A handy round-up of Day critics' recent dining reviews
84 Tavern on Canal in downtown Westerly is a notable experience for several reasons: prompt, attentive and friendly service; a cool but not pretentiously so atmosphere; and a menu that's got a lot to offer at any meal. For Sunday brunch, you can go to the extremes of sweet and savory — the thick cut Oreo French toast with cream filling ($8) to the Federal Hill omelet ($9) with spinach, roasted garlic tomatoes, fresh mozzarella, and a dollop of pesto on top.
At lunch or dinner, you can get appetized (the state of being blown away by your first course starter) by one of several delicious apps, including two plump crab cakes served with greens, lemon wedge, and Cajun aioli ($14); a similarly crabtastic plate of cremini mushrooms stuffed with mounds of crab meat and Ritz cracker stuffing ($9); and baked mozzarella and garlic-roasted tomatoes atop rustic Italian crostini with a drizzling of balsamic reduction.
The fried cauliflower wrap ($10), with its crispy cauliflower, red onions, greens, sweet pickles, and ranch-style dressing, is a worthy entree. Same goes for the toasted crab melt ($16), and the four cheese Quattro Formaggio flat bread with cheddar, Gorgonzola, fresh mozzarella and Parmesan ($12).
— Alex Nunes
171 Bridge St., Groton
Diners are as much about comfort and conviviality as they are about simple, satisfying food — and this is why the new edition of Norm's Diner in Groton is such good news.
Under new ownership, the joint is sparkly-clean, repainted and tweaked with interior design updates. The staff's friendly and the food reliably tasty. It's a pleasant place to invest in leisure. On recent visits, I was particularly impressed by the hot turkey sandwich with gravy ($9.50). It's served open-faced on your choice of bread, slices of which are spread across a sizable platter. Thereupon is heaped carved breast meat, melted cheese and a savory golden-brown gravy. Don't hesitate to dip the accompanying fries through said gravy.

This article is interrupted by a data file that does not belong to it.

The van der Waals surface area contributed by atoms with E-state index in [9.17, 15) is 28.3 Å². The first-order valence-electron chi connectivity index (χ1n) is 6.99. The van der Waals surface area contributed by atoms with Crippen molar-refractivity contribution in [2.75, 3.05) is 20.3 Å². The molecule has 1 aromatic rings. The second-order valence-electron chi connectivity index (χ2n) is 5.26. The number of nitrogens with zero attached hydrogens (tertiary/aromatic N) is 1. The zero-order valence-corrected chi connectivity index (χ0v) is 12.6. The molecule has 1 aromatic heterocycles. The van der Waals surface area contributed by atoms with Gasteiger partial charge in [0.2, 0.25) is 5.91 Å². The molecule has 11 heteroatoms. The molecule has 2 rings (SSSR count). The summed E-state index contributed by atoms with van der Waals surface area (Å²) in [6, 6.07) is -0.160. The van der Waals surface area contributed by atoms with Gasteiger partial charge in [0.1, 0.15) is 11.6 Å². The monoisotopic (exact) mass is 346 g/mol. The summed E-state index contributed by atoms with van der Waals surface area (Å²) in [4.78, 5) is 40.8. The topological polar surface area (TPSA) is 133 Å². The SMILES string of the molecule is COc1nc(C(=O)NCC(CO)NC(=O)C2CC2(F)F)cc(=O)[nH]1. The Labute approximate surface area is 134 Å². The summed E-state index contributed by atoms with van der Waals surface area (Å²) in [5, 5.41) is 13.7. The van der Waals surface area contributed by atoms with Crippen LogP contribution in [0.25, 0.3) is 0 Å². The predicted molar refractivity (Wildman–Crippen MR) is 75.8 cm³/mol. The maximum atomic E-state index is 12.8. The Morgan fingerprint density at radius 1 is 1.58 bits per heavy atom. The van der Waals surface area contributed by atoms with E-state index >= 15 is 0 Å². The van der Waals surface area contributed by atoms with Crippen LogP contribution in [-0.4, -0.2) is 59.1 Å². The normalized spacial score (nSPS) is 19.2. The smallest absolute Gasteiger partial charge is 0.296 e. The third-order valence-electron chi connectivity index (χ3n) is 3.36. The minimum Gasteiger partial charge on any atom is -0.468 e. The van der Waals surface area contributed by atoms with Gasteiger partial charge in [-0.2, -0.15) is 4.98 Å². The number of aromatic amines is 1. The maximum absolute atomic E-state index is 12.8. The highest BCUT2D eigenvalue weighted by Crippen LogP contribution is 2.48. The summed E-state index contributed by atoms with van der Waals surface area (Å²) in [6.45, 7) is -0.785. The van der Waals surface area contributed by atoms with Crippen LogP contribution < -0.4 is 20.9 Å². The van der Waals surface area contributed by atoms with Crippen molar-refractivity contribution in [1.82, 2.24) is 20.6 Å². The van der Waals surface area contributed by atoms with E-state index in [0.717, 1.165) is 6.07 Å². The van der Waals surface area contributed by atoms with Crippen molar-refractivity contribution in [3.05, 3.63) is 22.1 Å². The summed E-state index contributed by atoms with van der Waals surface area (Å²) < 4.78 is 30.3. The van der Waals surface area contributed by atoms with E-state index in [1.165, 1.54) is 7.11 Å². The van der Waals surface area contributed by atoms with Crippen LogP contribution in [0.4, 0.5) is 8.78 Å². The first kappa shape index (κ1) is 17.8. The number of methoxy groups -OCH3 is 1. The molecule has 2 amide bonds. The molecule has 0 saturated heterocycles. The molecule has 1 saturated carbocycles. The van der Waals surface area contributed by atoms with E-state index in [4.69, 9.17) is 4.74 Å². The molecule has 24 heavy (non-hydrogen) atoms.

Also, while we can all agree a double cheeseburger can be found almost anywhere in a society clustered with fast food and hipster restaurants whose caviar-raised cattle actually wear porkpie hats to designate coolness, the Norm's version ($10.25, $11.95 with fries) is griddle-crisped perfection. Two five-ounce, juicy patties, cheese (your choce), lettuce and tomato on a plain but fresh bun: nothing special — just done beautifully.
— Rick Koster
732 Middlesex Turnpike, Old Saybrook
Log on to La Marea's website, and you'll see the suggestion to make reservations close to the top of the page. Take that advice so you can be assured of enjoying a lovely meal in a farmhouse-mod-chic setting in the Essex end of Old Saybrook.
La Marea specializes in Italian fare, and if the regulars on the entrée menu don't leave you stuck in indecision, wait'll you hear the specials — I couldn't resist the lamb ragout with rigatoni on a recent visit. The decision to go with the special was not made easier by the appearance of drool-inducing dishes like Gnocchi Primavera and pappardelle sautéed with porcini mushrooms and sausage. Plus, the wood-fired pizza is excellent and its seven variations on the menu offer a spectrum of flavor experiences, from eggplant-fontina-sopressata pie to your classic Pizza Margherita upon which the tomatoes burst with bright, zesty flavor.
If you can't get a table, the bar area on two recent visits bustled with patrons dining on delicious dishes at the bar, which offers its own creative menu of cocktails. I recommend the Lavendar Collins as a great way to toast a wonderful meal.
— Marisa Nadolny
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